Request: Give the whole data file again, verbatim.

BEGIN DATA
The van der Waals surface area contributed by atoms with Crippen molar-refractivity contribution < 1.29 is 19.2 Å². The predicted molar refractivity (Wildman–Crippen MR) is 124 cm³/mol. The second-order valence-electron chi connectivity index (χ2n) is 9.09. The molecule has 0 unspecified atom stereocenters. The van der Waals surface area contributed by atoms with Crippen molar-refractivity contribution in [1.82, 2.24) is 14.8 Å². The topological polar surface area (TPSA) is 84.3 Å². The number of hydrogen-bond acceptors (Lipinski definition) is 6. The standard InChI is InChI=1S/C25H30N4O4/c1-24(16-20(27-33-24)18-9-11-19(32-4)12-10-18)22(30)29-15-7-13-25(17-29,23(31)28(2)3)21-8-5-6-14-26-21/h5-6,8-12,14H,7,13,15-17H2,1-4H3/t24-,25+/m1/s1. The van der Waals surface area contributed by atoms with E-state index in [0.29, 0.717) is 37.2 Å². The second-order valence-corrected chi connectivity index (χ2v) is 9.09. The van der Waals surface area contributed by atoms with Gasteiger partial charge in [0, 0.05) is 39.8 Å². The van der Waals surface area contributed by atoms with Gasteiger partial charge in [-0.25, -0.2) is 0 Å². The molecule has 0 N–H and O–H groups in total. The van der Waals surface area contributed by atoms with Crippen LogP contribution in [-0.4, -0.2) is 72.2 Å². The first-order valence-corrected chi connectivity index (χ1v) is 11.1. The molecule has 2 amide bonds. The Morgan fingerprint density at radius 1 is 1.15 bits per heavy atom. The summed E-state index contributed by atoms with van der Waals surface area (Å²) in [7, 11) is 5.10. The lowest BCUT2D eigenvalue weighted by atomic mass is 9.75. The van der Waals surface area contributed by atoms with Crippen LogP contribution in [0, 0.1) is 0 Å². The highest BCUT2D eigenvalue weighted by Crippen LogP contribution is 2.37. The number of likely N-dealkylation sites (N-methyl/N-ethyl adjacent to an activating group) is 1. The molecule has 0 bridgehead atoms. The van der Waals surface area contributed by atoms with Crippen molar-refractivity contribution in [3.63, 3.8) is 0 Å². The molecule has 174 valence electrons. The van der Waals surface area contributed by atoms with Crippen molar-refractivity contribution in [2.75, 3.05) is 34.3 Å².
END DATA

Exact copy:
The van der Waals surface area contributed by atoms with Crippen molar-refractivity contribution < 1.29 is 19.2 Å². The predicted molar refractivity (Wildman–Crippen MR) is 124 cm³/mol. The second-order valence-electron chi connectivity index (χ2n) is 9.09. The molecule has 0 unspecified atom stereocenters. The van der Waals surface area contributed by atoms with Crippen molar-refractivity contribution in [1.82, 2.24) is 14.8 Å². The topological polar surface area (TPSA) is 84.3 Å². The number of hydrogen-bond acceptors (Lipinski definition) is 6. The standard InChI is InChI=1S/C25H30N4O4/c1-24(16-20(27-33-24)18-9-11-19(32-4)12-10-18)22(30)29-15-7-13-25(17-29,23(31)28(2)3)21-8-5-6-14-26-21/h5-6,8-12,14H,7,13,15-17H2,1-4H3/t24-,25+/m1/s1. The van der Waals surface area contributed by atoms with E-state index in [0.29, 0.717) is 37.2 Å². The second-order valence-corrected chi connectivity index (χ2v) is 9.09. The van der Waals surface area contributed by atoms with Gasteiger partial charge in [0, 0.05) is 39.8 Å². The van der Waals surface area contributed by atoms with Gasteiger partial charge in [-0.25, -0.2) is 0 Å². The molecule has 0 N–H and O–H groups in total. The van der Waals surface area contributed by atoms with Crippen LogP contribution in [-0.4, -0.2) is 72.2 Å². The first-order valence-corrected chi connectivity index (χ1v) is 11.1. The molecule has 2 amide bonds. The Morgan fingerprint density at radius 1 is 1.15 bits per heavy atom. The summed E-state index contributed by atoms with van der Waals surface area (Å²) in [7, 11) is 5.10. The lowest BCUT2D eigenvalue weighted by atomic mass is 9.75. The van der Waals surface area contributed by atoms with Crippen LogP contribution in [0, 0.1) is 0 Å². The highest BCUT2D eigenvalue weighted by Crippen LogP contribution is 2.37. The number of likely N-dealkylation sites (N-methyl/N-ethyl adjacent to an activating group) is 1. The molecule has 0 bridgehead atoms. The van der Waals surface area contributed by atoms with Crippen molar-refractivity contribution in [3.63, 3.8) is 0 Å². The molecule has 174 valence electrons. The van der Waals surface area contributed by atoms with Crippen molar-refractivity contribution in [2.75, 3.05) is 34.3 Å².